Some of the oldest classical problems in algebraic combinatorics concern finding a “combinatorial interpretation”, or, more formally, a #P formula, of structure constants and multiplicities arising naturally in representation theory and algebraic geometry. Among them is the 80-year old problem of Murnaghan to find a positive combinatorial formula for the Kronecker coefficients of the symmetric group, the multiplicities of irreducible representations in tensor products. Recently these coefficients found new importance in the Geometric Complexity Theory program aimed at resolving complexity lower bounds problems like P vs NP via Algebraic Geometry and Representation Theory. Despite the little we know about Kronecker and plethysm coefficients we were able to derive positivity statements which showed that the VP vs VNP (algebraic analog of P vs NP) is even harder than originally expected, and in the meantime deepen the understanding of these coefficients and find relationships between them via complexity results.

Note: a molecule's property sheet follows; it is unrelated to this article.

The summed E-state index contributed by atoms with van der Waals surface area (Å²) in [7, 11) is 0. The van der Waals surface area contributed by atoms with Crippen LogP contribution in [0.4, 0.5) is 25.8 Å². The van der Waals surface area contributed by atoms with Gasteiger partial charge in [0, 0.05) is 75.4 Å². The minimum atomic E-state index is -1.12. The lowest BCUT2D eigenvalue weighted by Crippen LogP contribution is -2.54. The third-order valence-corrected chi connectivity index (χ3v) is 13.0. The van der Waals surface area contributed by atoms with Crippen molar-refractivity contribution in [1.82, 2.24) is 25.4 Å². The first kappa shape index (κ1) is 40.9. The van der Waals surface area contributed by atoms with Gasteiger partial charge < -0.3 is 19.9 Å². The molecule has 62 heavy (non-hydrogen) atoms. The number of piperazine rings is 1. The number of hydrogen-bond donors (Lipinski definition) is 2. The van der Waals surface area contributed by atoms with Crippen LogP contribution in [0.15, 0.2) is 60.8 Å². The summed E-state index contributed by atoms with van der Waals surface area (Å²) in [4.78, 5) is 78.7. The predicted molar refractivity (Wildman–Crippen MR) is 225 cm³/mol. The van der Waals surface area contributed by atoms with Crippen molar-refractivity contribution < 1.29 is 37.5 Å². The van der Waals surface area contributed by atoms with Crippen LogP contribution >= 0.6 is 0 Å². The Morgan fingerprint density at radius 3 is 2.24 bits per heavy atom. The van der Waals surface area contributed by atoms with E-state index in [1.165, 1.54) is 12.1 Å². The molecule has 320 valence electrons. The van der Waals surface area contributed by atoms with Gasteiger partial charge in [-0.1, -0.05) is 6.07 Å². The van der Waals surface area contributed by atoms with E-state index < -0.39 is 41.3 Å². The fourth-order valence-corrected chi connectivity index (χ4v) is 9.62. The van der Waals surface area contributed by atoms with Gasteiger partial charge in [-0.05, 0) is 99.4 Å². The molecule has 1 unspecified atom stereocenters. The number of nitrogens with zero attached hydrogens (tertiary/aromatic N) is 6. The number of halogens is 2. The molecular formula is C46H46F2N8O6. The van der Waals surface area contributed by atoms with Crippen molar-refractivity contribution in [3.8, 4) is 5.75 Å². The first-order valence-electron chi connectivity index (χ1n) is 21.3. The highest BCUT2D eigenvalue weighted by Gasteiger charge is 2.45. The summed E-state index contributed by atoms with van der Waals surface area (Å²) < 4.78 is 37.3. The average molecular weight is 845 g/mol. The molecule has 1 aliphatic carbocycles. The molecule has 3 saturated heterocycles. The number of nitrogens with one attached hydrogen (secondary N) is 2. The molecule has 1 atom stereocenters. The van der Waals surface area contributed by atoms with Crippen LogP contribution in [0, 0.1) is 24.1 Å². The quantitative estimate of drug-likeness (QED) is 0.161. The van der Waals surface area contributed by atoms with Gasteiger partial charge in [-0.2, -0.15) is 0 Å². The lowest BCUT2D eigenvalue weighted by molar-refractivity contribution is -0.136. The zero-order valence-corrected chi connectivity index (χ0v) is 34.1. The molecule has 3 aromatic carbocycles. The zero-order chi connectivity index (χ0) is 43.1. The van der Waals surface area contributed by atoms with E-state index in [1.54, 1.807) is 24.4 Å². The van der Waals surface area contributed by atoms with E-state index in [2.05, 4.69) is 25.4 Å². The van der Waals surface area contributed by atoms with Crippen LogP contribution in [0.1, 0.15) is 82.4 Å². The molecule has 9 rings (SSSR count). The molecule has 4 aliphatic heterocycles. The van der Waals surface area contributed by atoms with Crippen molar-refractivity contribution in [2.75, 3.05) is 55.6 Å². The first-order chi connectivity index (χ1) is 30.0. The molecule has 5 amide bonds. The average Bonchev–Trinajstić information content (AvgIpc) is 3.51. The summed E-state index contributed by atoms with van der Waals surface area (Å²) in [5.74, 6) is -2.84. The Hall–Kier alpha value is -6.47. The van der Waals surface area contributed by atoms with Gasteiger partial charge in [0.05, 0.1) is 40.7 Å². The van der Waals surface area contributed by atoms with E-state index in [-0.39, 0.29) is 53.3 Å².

In this talk we will introduce all the basic notions from the representation theory of the symmetric and general linear group and give some examples of how to derive positivity and briefly show how this applies to Computational Complexity which we will review as well. Based on joint works with C. Ikenmeyer, P. Burgisser.

Irem Portakal
Otto-von-Guericke Universitaet Magdeburg
Faces of the edge cone of a bipartite graph
The affine toric varieties arising from bipartite graphs form an interesting subclass providing a rich connection between graph theory and algebraic geometry. An interesting question in the frame of toric varieties is the computation of their orbits under the corresponding torus action. In this subclass of toric varieties, one can use the connection to graph theory in order to answer this question. In this talk we provide a criterion for determining the torus orbits of these varieties by relating the faces of the corresponding edge cone to certain subgraphs of the bipartite graph.